That's What I Like About the South
The Way It's Supposed to Work

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Weekend Music

Last week's bit of Asleep at the Wheel made me want to hear more. Here's a nice bit from a live show. This is not the same lineup I saw, at least in that the steel guitar player was a blonde woman (who seemed to be having a great time). I think the personnel apart from Ray Benson have fluctuated a good deal.


By the way, in case you wondered about the title of the previous post, "That's What I Like About the South", this song was in my mind:


The original, by Bob Wills and His Texas Playboys, inventors--well, leading developers and practitioners--of the Western swing style:


And here's the very archetype, the Platonic form of the style--Wills & Co. doing "San Antonio Rose":


I never have quite understood why he does that weird "Ahh-haa" etc. kind of thing. 


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You've touched some nerves with this one, Mac. My wife and I danced more than once to the music of Asleep at the Wheel, live, in various Fort Worth honky-tonks in the early '90s. Their music is still the stuff of romance-charged memories for us.

As for Bob Wills, I was vaguely familiar with his music before I moved to Texas in 1987, but there was no way I could have been prepared for the semi-religious awe in which he's still held here -- even by Texas millenials who were born 20 years after he died. Waylon Jennings's line -- "Bob Wills is still the king" -- is as true here as it ever was. On an early trip from to Dallas to visit my in-laws in Amarillo, I was compelled (ahem) to detour to Turkey, TX, for a visit to Bob Wills's birthplace, an obligation that is the Texas equivalent of a pilgrimage to Lourdes.

As for his signature echo-y falsetto, I don't understand the appeal any more than you do. In fact, it gets on my nerves about as much as it clearly does Tommy Duncan's in that last video you posted.

When I read the first sentence of your comment, I thought "My goodness, how can anyone find this music irritating?" Glad it was a good touch of the nerves. Pretty nice stuff to have romantic memories attached.

The only live performance I can think of that communicated as much sheer good feeling as Asleep at the Wheel's was a group that played a very different kind of music--The Specials (a ska band). In both cases, though, there was a great sense of light-hearted enjoyment in the performance as well as the music.

I'm glad to hear that...thing, whatever it should be called, gets on your nerves, too. I wondered if not liking meant one really didn't like Wills. I actually don't know that much of his music, a deficiency that I'll eventually correct.

At this point I guess I should no longer be surprised, but I'm still amazed at how often bloggers I like put up videos of music I like. The hit rate is at least 80%. I'm a longtime fan of Asleep at the Wheel, country swing in general and rockabilly (among other genres, of course).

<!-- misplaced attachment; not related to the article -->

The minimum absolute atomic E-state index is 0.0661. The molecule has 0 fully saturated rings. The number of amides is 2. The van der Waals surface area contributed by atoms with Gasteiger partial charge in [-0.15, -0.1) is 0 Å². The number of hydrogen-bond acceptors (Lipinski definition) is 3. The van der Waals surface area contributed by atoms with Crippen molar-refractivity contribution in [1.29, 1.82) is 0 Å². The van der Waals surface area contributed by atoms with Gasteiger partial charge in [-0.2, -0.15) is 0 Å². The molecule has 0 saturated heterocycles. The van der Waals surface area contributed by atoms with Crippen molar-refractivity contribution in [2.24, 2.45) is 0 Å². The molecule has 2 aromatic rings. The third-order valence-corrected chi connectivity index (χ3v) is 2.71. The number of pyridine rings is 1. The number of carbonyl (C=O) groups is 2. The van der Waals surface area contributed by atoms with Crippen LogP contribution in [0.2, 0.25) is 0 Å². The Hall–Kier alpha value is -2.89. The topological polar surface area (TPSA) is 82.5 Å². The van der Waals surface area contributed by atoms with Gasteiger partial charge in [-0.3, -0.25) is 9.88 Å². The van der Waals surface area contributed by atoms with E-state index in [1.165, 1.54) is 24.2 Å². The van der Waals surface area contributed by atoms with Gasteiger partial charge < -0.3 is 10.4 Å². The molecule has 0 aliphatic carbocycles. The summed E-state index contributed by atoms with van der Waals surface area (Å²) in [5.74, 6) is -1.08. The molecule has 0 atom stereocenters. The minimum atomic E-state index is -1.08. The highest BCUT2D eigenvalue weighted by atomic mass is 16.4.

Re "Hot Rod Lincoln": I knew there were many versions (including one by The Wheel), but always thought Commander Cody did the definitive version, maybe because it was the first one I heard. This one:

Enjoyed the two Bob Wills songs. They produced a lot of good country swing way back then. Here's a fun one from 1947 ("Smoke! Smoke! Smoke! (That Cigarette)" by Tex Williams):

That's pretty interesting about the blog/music connection. Guess I could say the same.

I haven't heard the Commander Cody one. I don't have a good connection right now so will have to wait till later to listen to these. I remember "Smoke!..."--not that I can remember 1947, but it must have been played occasionally on country radio in later years, or something.

"That's pretty interesting about the blog/music connection. Guess I could say the same."

For me, it's uncanny. I'm not exaggerating about that 80% hit rate. It may be as high as 90%.

"...not that I can remember 1947, but it must have been played occasionally on country radio in later years, or something."

I can't recall 1947 either, born 10 years later. I recently heard the Tex Williams version in the opening to the movie "Thank You for Smoking" but I vaguely recognized the song from a later version. Just checked YouTube. Commander Cody again. They covered it some time around the 70s I'd guess.

Hank Williams did a bunch of songs that I'd put into the same category, like "Lovesick Blues," "Move It On Over," "Mind Your Own Business," "Honky Tonkin" or "You're Gonna Change (Or I'm Gonna Leave)":

Somehow I have an association of "Smoke Smoke Smoke" with junior high age or so, so it wouldn't have been Commander Cody's version I heard first. Pretty funny song, anyway.

The CC version of "Hot Rod Lincoln" sounds slightly off to me, which I'm sure is only because it isn't the one I first heard. They're all pretty similar, really.

"Thank You For Smoking" is a funny movie.

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